How to Create Stunning Slow Motion Video in Final Cut Pro

final cut pro slow motion


Learn what slow motion is and how it works in video
Discover the best ways to film footage for slow-motion treatment
Follow our step-by-step guide to using 3 incredible Final Cut Pro Retime tools
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We’ve all seen slow-motion video clips in everything from feature films to advertising. Slow motion video is beautiful, fascinating and, surprisingly, not too challenging to create. In this tutorial, we’ll show you 3 different ways to produce slow-motion video in Final Cut Pro. But first, let’s look at what slow motion is and how it works.

What is slow motion, and how does it work?

Slow-motion shots can do and convey a range of things to an audience. For example, in sports coverage, slo-mo highlights a high-speed action you might otherwise miss. In contrast, TV and movies use slow-motion shots to heighten the tension or emotion in a scene.

Creating slow-motion shots is as simple as slowing them down, but for the best quality, you need to understand a little about what is going on when the editing takes place.

Video is shot using frames; hundreds of still images are played back at a speed that appears to be moving, usually 24-29 Frames per second. When a clip is slowed, the frames are stretched over a more extended time; if you slow/stretch the clip too far, our brain will begin to recognize the individual images making up the clip, and the movement will become delayed and jittery. 

How to film slow motion footage

Retiming tools work on any video clips in Final Cut Pro, but the result will depend on several factors. And it all comes back to how the footage was shot. If you don’t want the jittery effect of over-slowed footage, you’ll need to look at how to shoot in slow motion.

Film in a higher frame rate

Film is usually set at around 24fps, and as an audience, we are used to this visual style. However, the best way of filming footage for slow-motion shots is to film at a higher frame rate; this will give you extra frames to stretch out.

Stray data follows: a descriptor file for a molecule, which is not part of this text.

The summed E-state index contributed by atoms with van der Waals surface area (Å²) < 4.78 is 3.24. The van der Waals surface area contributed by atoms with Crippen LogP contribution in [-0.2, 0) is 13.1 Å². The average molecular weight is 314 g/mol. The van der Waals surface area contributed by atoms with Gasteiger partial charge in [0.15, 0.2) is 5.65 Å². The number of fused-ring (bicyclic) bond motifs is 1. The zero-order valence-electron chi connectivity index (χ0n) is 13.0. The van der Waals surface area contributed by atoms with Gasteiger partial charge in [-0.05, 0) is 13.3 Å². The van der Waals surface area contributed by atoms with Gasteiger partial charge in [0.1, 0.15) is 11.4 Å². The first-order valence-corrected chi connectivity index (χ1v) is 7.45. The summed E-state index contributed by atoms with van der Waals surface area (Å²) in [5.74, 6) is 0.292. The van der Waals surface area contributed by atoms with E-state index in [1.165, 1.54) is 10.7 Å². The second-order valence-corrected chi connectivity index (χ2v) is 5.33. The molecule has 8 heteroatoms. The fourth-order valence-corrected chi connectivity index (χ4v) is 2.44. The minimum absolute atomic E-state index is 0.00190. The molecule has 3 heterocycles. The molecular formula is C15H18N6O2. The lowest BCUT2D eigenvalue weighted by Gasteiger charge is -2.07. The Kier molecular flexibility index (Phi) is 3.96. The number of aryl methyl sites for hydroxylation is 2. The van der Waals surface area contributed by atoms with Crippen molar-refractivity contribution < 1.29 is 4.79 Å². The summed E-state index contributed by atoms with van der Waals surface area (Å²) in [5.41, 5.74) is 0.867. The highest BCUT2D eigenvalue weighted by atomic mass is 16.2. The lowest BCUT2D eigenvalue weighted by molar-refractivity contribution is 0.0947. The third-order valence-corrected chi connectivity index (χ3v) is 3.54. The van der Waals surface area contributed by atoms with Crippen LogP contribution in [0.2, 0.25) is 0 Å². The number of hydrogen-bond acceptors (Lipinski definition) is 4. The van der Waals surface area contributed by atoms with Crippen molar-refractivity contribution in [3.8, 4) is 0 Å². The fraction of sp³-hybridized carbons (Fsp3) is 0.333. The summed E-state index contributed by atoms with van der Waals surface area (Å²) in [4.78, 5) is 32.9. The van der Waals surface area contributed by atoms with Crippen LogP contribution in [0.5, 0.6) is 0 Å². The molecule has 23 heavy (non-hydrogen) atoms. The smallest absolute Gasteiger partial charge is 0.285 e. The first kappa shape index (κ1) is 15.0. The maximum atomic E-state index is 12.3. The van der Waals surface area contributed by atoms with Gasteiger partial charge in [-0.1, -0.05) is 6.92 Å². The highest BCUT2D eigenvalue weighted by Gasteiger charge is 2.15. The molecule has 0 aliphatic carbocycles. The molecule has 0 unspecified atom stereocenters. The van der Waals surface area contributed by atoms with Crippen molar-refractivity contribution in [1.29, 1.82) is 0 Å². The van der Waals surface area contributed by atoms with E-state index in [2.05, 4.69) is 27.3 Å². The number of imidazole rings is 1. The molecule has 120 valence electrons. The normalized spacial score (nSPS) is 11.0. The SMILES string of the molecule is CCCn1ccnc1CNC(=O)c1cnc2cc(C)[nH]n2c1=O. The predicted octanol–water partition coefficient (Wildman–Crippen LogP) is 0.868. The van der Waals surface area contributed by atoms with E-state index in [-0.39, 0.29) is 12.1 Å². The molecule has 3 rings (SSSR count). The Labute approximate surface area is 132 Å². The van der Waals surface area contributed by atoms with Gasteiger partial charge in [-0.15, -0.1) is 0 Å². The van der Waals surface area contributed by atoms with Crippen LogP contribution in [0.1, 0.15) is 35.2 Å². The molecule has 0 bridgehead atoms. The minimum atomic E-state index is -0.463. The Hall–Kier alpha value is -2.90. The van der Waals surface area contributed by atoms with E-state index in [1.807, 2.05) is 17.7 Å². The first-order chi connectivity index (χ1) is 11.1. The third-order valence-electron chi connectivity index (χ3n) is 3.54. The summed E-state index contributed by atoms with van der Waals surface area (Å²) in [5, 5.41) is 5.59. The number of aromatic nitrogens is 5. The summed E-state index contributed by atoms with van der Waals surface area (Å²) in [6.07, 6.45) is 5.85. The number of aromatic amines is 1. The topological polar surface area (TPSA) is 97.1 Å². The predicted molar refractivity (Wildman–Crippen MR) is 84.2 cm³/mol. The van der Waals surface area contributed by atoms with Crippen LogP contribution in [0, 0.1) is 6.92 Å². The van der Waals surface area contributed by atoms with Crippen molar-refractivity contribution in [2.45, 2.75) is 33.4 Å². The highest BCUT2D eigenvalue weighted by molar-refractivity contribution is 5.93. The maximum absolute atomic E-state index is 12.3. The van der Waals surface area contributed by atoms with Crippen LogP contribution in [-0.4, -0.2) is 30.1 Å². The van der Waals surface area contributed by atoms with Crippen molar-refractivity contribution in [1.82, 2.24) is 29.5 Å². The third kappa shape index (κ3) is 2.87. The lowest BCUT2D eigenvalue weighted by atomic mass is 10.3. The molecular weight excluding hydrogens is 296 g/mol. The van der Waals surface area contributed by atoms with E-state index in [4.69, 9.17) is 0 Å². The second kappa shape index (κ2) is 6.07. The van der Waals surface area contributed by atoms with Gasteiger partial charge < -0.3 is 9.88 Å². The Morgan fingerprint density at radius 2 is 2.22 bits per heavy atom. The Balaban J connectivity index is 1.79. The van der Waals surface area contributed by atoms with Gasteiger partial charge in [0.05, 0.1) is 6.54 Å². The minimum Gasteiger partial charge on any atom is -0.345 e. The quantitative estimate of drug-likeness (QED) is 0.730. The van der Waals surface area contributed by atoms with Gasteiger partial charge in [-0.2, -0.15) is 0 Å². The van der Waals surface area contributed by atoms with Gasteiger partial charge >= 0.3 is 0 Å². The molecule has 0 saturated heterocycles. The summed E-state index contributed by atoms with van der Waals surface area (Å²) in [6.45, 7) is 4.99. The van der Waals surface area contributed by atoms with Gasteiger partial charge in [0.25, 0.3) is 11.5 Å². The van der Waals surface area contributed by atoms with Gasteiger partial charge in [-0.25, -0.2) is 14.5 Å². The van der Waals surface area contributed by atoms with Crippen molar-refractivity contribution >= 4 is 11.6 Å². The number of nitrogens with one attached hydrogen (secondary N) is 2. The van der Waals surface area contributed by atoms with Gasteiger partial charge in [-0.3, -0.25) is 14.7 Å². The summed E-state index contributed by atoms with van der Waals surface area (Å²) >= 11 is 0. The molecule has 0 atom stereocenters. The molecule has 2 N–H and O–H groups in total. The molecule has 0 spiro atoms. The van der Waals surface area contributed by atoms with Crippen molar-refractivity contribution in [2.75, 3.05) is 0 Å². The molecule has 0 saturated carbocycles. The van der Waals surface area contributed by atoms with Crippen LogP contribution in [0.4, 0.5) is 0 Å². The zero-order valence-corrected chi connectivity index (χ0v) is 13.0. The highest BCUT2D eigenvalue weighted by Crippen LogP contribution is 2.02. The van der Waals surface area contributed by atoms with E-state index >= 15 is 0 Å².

Many cameras allow you to record in 50, 60, or even 100fps, and the more frames in your footage, the slower you’ll be able to make it without losing quality. Specialist slow-motion cameras can have frame rate settings in the millions, but this is reserved for super slo-mo, such as a bullet fired from a gun.

Create a high-quality shot

Similarly to the frame rate, a higher resolution can give Final Cut more information to create your slow-motion clips. Shooting in 4K at a higher frame rate will drastically improve the quality of your finished shot; many professional drones will shoot at 100fps in 4K for this exact purpose. 

Use a Tripod or Gimbal

When filming, camera movements will result in a focus shift; things might become blurry, even just for a few frames. When you slow this footage down, the out-of-focus actions are extended, making them more evident to your audience. Using a tripod, gimbal, or Steadicam solution for your filming can drastically reduce camera movement creating a smooth, high-quality slow-motion shot.

Use Stock Footage

Stock footage is a brilliant option for your slow-motion clips, and you might be surprised at the range of footage available. Artlist has a stunning collection of slow-motion shots, from nature shots and landscapes to food cooking on a grill and droplets hitting water. All clips are shot in the highest quality with both slow motion and super slow motion options.

How to edit slow-motion footage

Final Cut Pro has several slow-motion tools you can use on your clips, depending on the result you want to achieve.

Retime presets

Final Cut Pro Retime menu gives you all the timing tools you need, including increasing the speed and reversing your clips. First, let’s look at the preset speed values.